If you do visit the replica penfold on st martins le grand, make sure you walk through Postman’s Park to visit the Rowland Hill statue on King Edward Street. Rowland Hill was the driving force behind the penny post revolution and his statue is outside King Edward building, which was once the main sorting office for London and overseas mail, together with the capital’s main public post office, after it opened in 1910.
This part of London was once filled with GPO buildings and Generations of Londoners and thousands of Post Office workers came to know the area as the hub of the capital’s postal and telegraphic services. In its heyday it was, so to speak, London’s ‘Post Office Quarter’.
When did London get its first pillar box?
The second pillar box I recommend you get out and see is as much to soak up the history of the area as to see the box itself and it commemorates the first pillar boxes in London, which were introduced in 1855 on five London streets: Fleet Street, Strand, Piccadilly, Pall Mall and Rutland Gate. I’d suggest you go and see the pillar box on Fleet Street which isn’t one of the original London boxes but it was given a special plaque commemorating the 1855 introduction of pillar boxes (along with the boxes on the other four ‘original’ streets), and the plaque was installed on the bicentenary of Anthony Trollope. When you look at the box in Fleet Street, you’ll see Queen Victoria’s cypher, the letters VR in cursive lettering. And looking out for the cypher is the easiest way to date a pillar box as the cypher of the ruling monarch at the time of the box’s production is depicted on each pillar box.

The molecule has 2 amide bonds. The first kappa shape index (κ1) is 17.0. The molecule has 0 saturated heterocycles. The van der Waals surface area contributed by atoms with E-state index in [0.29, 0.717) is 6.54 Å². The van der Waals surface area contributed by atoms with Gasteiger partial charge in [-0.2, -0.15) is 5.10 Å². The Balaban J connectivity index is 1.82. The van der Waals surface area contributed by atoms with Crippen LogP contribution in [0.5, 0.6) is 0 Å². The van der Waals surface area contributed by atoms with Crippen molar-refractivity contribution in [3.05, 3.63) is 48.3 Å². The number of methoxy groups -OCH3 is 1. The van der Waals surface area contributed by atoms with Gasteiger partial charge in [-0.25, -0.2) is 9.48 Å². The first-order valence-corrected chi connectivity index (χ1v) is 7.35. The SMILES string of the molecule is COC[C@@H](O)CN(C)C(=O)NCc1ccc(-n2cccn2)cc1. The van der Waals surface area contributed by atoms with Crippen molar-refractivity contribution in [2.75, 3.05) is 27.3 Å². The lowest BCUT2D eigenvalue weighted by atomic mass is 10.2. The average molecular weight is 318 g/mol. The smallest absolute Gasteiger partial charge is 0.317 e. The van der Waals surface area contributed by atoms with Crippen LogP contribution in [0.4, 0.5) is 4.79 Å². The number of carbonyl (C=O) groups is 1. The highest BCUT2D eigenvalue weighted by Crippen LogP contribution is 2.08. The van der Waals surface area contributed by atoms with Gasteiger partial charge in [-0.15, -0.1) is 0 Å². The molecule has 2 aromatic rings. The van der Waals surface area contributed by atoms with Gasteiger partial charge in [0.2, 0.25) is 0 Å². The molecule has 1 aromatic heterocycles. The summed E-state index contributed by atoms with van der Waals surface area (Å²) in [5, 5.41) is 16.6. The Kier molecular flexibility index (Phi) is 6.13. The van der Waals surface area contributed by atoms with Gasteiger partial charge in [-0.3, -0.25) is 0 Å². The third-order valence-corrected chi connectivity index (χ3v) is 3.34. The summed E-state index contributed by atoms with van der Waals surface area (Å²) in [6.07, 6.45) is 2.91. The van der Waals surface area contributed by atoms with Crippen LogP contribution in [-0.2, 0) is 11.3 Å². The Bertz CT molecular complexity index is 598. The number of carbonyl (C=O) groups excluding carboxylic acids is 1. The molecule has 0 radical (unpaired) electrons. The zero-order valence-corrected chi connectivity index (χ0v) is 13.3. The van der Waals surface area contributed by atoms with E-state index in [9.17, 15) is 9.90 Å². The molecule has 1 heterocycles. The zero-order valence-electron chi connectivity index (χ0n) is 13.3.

All these boxes are quite big, were there any small post boxes in Victorian London?
Yes, so towards the end of the 19th century the demand for more convenient posting facilities for London squares increased (and it’s around these squares that some of London’s more influential residents lived), so small boxes were designed. The boxes were made to attach to existing lamp posts, they are known as lamp boxes, and were big enough to hold small letters. After being introduced in London in 1897, they began to appear in small numbers across the country and were later removed from London squares. So this isn’t a type of box you’ll see on your walks around London.
And what’s the third pillar box you recommend people go to see in London?
Lastly, I would recommend people go to Westminster and see the gold painted pillar box there which commemorates London as the host city of the 2012 Olympic and Paralympic Games. As you probably know a pillar box was painted gold for each gold medalist from Team GB when London was the host city of the Games back in 2012. Pillar boxes have been quite a few colours over the years: starting off as red, then being painted green. After suggestions the green boxes were difficult to find (especially in rural areas) the boxes returned to red. Air mail boxes in the 1930s were a dreamy shade of blue. Gold boxes appeared as I mentioned after the 2012 Olympics and most recently, this year, several postboxes have been painted blue as a thank you to the NHS during the pandemic, one of which you can see outside St Thomas’ Hospital in London – where the Prime Minister was treated for coronavirus. So the story of pillar boxes in London is still evolving today.
The Postal Museum has now re-opened to the public. You can discover more about the history of the post by visiting this fabulous central London museum.